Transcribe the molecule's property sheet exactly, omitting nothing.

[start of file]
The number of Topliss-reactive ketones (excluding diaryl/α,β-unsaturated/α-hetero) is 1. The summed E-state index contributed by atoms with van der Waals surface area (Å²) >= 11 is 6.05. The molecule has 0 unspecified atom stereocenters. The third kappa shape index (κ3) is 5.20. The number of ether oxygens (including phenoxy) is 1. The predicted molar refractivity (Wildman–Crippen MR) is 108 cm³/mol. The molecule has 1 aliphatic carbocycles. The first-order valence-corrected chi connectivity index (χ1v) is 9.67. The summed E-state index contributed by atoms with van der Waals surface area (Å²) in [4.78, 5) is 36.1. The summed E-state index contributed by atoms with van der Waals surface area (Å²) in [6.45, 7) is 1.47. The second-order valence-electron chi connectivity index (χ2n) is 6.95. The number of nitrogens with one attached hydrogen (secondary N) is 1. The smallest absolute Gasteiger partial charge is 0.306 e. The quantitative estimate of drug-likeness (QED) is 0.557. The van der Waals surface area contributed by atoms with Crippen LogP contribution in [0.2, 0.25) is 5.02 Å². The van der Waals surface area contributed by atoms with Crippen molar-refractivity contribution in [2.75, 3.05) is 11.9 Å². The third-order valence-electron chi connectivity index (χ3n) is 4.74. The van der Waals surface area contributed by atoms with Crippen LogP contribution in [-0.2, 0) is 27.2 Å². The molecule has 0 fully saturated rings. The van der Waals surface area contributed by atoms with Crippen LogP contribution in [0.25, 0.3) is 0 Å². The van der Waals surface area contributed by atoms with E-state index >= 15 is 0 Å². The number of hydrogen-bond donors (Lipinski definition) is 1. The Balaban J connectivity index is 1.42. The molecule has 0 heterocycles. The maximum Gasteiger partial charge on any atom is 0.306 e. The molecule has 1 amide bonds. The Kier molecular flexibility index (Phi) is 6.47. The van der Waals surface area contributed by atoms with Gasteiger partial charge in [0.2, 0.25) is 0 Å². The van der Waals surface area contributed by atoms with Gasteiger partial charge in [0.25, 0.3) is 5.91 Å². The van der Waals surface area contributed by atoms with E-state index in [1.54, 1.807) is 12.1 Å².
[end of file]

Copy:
The number of Topliss-reactive ketones (excluding diaryl/α,β-unsaturated/α-hetero) is 1. The summed E-state index contributed by atoms with van der Waals surface area (Å²) >= 11 is 6.05. The molecule has 0 unspecified atom stereocenters. The third kappa shape index (κ3) is 5.20. The number of ether oxygens (including phenoxy) is 1. The predicted molar refractivity (Wildman–Crippen MR) is 108 cm³/mol. The molecule has 1 aliphatic carbocycles. The first-order valence-corrected chi connectivity index (χ1v) is 9.67. The summed E-state index contributed by atoms with van der Waals surface area (Å²) in [4.78, 5) is 36.1. The summed E-state index contributed by atoms with van der Waals surface area (Å²) in [6.45, 7) is 1.47. The second-order valence-electron chi connectivity index (χ2n) is 6.95. The number of nitrogens with one attached hydrogen (secondary N) is 1. The smallest absolute Gasteiger partial charge is 0.306 e. The quantitative estimate of drug-likeness (QED) is 0.557. The van der Waals surface area contributed by atoms with Crippen LogP contribution in [0.2, 0.25) is 5.02 Å². The van der Waals surface area contributed by atoms with Crippen molar-refractivity contribution in [2.75, 3.05) is 11.9 Å². The third-order valence-electron chi connectivity index (χ3n) is 4.74. The van der Waals surface area contributed by atoms with Crippen LogP contribution in [-0.2, 0) is 27.2 Å². The molecule has 0 fully saturated rings. The van der Waals surface area contributed by atoms with Crippen LogP contribution in [0.25, 0.3) is 0 Å². The van der Waals surface area contributed by atoms with E-state index >= 15 is 0 Å². The number of hydrogen-bond donors (Lipinski definition) is 1. The Balaban J connectivity index is 1.42. The molecule has 0 heterocycles. The maximum Gasteiger partial charge on any atom is 0.306 e. The molecule has 1 amide bonds. The Kier molecular flexibility index (Phi) is 6.47. The van der Waals surface area contributed by atoms with Gasteiger partial charge in [0.2, 0.25) is 0 Å². The van der Waals surface area contributed by atoms with Gasteiger partial charge in [0.25, 0.3) is 5.91 Å². The van der Waals surface area contributed by atoms with E-state index in [1.54, 1.807) is 12.1 Å².